Congressman Adam Schiff is one of the nation’s most influential leaders on national security issues. Schiff, a Democrat from California, is serving his 11th term in the U.S. House of Representatives and chairs the House Intelligence Committee, which oversees the nation's intelligence agencies. The congressman is also on leave from the House Appropriations Committee and has previously served on both the House Judiciary and Foreign Affairs Committees. Prior to his career in the House, he served in the California State Senate from 1996 to 2001. Before running for elected office, he graduated from Harvard Law and worked in the U.S. Attorney's office in Los Angeles in the late 1980s and early 1990s. His most famous case was the first-ever conviction of an FBI agent for espionage – the agent had been taking bribes from Russians. It took three trials over six years to secure the conviction.

After graduating class valedictorian in high school, Schiff enrolled at Stanford University in 1978. At first, he wasn't involved in any political life and still wasn't sure what he wanted to do after school. But he did know that he was interested in medicine, which led to him pursuing a pre-med curriculum as an undergraduate. In addition, pre-med allowed the future congressman to take a variety of classes at Stanford, including Shakespeare, chemistry, history, and even photography. Looking back at these formative years, Schiff expressed gratitude for his "well-rounded education" in a 2020 interview with the student-run Stanford Politics magazine. "I think it’s just a magical environment at the Farm and one that I have carried with me throughout my life. I feel so fortunate to have been able to go to school there." In 1982 he graduated with distinction, earning a Bachelor of Arts in Political Science.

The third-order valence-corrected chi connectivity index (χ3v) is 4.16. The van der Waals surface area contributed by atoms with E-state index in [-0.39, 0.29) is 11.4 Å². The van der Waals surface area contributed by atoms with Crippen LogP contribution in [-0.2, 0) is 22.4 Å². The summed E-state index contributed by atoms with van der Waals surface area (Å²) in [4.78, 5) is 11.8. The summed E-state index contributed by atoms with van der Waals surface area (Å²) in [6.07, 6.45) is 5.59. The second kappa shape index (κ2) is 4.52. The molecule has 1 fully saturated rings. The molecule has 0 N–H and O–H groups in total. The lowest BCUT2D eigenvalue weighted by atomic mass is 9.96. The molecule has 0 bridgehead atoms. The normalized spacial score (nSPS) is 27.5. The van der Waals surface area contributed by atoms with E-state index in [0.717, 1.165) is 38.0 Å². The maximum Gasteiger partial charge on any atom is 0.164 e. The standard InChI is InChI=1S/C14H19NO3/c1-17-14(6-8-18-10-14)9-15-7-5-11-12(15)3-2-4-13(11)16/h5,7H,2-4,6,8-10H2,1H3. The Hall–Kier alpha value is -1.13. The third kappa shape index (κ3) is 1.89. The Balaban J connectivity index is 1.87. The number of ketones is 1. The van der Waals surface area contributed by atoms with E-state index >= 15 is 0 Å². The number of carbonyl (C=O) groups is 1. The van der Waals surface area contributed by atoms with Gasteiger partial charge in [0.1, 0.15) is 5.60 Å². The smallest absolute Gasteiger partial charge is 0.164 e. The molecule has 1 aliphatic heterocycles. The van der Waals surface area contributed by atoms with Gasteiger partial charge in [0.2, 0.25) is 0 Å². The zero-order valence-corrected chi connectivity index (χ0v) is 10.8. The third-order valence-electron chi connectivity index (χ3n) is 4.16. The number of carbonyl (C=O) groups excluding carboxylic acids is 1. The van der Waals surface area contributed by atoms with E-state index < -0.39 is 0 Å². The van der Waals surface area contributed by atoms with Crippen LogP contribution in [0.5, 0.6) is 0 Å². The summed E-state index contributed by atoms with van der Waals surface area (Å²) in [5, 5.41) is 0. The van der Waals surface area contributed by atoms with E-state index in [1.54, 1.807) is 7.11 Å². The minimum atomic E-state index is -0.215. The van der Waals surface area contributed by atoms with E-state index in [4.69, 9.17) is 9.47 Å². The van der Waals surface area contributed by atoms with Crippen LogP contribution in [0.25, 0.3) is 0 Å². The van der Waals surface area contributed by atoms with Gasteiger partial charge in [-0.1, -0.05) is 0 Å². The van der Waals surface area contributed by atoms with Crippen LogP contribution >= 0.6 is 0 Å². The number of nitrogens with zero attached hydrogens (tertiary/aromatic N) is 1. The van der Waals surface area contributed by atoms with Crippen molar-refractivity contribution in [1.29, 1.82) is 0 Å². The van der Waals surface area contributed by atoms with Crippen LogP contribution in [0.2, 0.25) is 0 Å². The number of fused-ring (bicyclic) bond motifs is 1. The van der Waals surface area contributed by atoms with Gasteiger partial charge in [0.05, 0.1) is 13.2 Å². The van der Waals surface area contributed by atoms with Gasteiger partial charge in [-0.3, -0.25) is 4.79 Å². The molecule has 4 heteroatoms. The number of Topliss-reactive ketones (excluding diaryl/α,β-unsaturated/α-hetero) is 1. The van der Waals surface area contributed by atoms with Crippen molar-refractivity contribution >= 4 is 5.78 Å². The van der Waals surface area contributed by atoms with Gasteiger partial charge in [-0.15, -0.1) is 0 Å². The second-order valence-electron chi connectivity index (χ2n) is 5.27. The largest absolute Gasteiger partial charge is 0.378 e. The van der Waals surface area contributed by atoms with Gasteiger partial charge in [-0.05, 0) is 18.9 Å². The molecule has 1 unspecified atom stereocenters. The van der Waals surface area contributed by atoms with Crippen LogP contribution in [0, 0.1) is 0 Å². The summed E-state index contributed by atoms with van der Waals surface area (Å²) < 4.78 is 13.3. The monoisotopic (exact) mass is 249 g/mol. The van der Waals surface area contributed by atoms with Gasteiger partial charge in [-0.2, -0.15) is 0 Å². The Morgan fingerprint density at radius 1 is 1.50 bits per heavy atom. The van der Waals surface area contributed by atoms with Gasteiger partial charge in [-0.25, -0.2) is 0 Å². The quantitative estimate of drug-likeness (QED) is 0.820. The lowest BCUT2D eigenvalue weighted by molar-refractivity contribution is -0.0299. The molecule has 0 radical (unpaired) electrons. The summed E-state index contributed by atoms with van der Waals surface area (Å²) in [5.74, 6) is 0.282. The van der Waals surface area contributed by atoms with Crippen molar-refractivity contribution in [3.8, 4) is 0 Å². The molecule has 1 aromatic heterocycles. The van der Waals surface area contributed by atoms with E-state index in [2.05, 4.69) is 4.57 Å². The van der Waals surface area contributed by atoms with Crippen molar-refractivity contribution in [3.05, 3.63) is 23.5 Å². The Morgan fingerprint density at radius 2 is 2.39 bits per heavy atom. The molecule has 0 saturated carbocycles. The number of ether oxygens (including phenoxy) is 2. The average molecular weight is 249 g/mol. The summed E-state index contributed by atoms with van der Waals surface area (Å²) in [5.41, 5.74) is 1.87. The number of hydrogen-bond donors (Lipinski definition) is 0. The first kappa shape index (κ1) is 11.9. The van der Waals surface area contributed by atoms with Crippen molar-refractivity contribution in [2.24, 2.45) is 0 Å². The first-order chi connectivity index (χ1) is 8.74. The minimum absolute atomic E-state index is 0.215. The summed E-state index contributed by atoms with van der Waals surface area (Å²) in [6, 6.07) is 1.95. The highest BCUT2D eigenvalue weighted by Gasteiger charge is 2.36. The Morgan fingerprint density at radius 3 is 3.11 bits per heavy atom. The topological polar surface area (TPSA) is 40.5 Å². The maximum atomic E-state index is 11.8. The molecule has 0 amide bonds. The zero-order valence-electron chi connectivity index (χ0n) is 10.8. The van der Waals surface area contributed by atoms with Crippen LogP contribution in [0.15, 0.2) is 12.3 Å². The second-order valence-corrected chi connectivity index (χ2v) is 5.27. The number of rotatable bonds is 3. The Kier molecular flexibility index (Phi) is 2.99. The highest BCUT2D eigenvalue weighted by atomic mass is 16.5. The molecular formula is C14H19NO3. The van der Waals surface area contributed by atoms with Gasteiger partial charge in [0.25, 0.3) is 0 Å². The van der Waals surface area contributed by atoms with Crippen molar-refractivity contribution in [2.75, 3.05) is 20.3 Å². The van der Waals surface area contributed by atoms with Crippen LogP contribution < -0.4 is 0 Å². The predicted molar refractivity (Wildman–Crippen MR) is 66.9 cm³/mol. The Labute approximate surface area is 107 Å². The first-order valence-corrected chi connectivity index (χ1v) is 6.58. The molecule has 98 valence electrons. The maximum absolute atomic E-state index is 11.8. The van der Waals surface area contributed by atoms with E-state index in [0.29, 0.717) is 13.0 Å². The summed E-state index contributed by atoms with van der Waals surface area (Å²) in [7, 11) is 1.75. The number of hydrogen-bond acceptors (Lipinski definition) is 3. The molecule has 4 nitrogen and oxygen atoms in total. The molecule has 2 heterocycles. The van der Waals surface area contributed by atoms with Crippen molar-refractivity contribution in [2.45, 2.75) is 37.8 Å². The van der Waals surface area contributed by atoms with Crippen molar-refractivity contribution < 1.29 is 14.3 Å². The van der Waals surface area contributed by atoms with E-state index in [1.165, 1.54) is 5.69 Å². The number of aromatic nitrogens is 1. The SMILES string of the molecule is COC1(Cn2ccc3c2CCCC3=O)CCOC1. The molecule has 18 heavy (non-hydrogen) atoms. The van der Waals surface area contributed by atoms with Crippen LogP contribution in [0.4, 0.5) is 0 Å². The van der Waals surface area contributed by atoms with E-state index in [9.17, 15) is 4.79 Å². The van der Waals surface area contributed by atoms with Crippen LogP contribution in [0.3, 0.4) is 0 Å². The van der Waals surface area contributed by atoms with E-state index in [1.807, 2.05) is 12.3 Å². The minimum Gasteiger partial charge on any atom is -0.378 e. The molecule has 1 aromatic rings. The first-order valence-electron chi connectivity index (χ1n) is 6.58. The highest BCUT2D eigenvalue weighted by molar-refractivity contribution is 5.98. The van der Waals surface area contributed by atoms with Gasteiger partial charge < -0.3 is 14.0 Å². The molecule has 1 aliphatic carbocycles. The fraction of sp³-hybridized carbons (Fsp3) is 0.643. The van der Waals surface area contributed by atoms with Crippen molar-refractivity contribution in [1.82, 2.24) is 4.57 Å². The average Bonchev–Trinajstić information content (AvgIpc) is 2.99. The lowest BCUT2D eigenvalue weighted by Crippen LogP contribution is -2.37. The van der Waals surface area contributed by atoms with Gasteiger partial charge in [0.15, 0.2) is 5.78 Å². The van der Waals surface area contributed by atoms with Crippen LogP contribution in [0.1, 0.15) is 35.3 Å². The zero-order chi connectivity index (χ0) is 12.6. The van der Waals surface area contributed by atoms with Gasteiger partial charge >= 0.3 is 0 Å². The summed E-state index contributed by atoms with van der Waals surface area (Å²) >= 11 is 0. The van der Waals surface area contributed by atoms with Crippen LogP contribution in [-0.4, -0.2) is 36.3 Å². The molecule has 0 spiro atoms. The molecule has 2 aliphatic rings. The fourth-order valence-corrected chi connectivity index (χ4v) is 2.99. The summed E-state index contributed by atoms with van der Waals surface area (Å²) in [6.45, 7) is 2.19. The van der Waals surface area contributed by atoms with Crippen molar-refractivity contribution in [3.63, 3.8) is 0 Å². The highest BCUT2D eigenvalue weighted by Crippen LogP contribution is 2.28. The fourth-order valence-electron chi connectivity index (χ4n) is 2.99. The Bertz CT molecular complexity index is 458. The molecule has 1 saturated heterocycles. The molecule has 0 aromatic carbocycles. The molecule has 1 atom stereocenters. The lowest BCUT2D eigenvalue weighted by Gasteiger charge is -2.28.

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As Schiff continues to oversee the nation's security community, he remains as devoted as ever to his alma mater. In 2021, he warned of U.S. cybersecurity vulnerabilities during a webinar hosted by Stanford in Government. Regarding social media platforms, he drew attention to the national security challenges associated with the constantly-evolving media landscape. According to the congressman, the fractured nature of the media today can lead to threats to our country being amplified and accelerated. "We need to figure out how to maintain cohesion and not let this media environment tear us apart,” Schiff warned fellow members of the Stanford community.